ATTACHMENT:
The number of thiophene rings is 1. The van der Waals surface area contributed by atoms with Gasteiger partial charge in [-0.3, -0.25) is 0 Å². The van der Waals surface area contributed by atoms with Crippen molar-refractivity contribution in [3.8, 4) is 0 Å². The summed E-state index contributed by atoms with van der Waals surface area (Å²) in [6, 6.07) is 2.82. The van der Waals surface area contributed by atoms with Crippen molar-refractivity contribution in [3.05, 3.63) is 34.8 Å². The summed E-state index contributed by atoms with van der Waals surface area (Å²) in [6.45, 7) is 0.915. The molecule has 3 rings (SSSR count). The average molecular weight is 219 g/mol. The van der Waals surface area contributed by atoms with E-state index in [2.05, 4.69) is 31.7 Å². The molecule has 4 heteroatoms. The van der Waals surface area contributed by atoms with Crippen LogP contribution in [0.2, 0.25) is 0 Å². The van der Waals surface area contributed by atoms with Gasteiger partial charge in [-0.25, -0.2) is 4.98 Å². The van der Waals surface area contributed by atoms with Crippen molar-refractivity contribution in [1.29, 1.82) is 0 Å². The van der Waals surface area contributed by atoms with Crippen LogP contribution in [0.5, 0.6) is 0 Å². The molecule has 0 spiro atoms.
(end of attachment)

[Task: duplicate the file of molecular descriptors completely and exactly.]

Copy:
The number of thiophene rings is 1. The van der Waals surface area contributed by atoms with Gasteiger partial charge in [-0.3, -0.25) is 0 Å². The van der Waals surface area contributed by atoms with Crippen molar-refractivity contribution in [3.8, 4) is 0 Å². The summed E-state index contributed by atoms with van der Waals surface area (Å²) in [6, 6.07) is 2.82. The van der Waals surface area contributed by atoms with Crippen molar-refractivity contribution in [3.05, 3.63) is 34.8 Å². The summed E-state index contributed by atoms with van der Waals surface area (Å²) in [6.45, 7) is 0.915. The molecule has 3 rings (SSSR count). The average molecular weight is 219 g/mol. The van der Waals surface area contributed by atoms with E-state index in [2.05, 4.69) is 31.7 Å². The molecule has 4 heteroatoms. The van der Waals surface area contributed by atoms with Crippen LogP contribution in [0.2, 0.25) is 0 Å². The van der Waals surface area contributed by atoms with Gasteiger partial charge in [-0.25, -0.2) is 4.98 Å². The van der Waals surface area contributed by atoms with Crippen molar-refractivity contribution in [1.29, 1.82) is 0 Å². The van der Waals surface area contributed by atoms with Crippen LogP contribution in [0.5, 0.6) is 0 Å². The molecule has 0 spiro atoms.